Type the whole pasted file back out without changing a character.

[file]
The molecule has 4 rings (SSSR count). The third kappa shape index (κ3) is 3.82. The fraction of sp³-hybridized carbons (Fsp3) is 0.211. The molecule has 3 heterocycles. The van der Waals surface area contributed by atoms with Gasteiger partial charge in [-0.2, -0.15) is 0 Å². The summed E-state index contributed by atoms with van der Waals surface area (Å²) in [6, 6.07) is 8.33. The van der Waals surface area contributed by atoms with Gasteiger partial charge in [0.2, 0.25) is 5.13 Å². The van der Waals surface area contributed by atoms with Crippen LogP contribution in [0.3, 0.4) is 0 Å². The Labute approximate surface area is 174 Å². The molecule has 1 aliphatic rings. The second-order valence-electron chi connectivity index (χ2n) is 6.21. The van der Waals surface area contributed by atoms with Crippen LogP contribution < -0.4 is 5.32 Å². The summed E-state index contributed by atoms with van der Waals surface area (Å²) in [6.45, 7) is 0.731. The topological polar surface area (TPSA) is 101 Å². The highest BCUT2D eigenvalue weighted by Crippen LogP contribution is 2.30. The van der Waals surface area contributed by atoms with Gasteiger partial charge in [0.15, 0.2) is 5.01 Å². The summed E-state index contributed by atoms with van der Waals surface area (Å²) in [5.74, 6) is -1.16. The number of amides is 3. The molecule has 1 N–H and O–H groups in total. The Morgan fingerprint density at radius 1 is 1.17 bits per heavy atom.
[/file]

The molecule has 4 rings (SSSR count). The third kappa shape index (κ3) is 3.82. The fraction of sp³-hybridized carbons (Fsp3) is 0.211. The molecule has 3 heterocycles. The van der Waals surface area contributed by atoms with Gasteiger partial charge in [-0.2, -0.15) is 0 Å². The summed E-state index contributed by atoms with van der Waals surface area (Å²) in [6, 6.07) is 8.33. The van der Waals surface area contributed by atoms with Gasteiger partial charge in [0.2, 0.25) is 5.13 Å². The van der Waals surface area contributed by atoms with Crippen LogP contribution in [0.3, 0.4) is 0 Å². The Labute approximate surface area is 174 Å². The molecule has 1 aliphatic rings. The second-order valence-electron chi connectivity index (χ2n) is 6.21. The van der Waals surface area contributed by atoms with Crippen LogP contribution < -0.4 is 5.32 Å². The summed E-state index contributed by atoms with van der Waals surface area (Å²) in [6.45, 7) is 0.731. The topological polar surface area (TPSA) is 101 Å². The highest BCUT2D eigenvalue weighted by Crippen LogP contribution is 2.30. The van der Waals surface area contributed by atoms with Gasteiger partial charge in [0.15, 0.2) is 5.01 Å². The summed E-state index contributed by atoms with van der Waals surface area (Å²) in [5.74, 6) is -1.16. The number of amides is 3. The molecule has 1 N–H and O–H groups in total. The Morgan fingerprint density at radius 1 is 1.17 bits per heavy atom.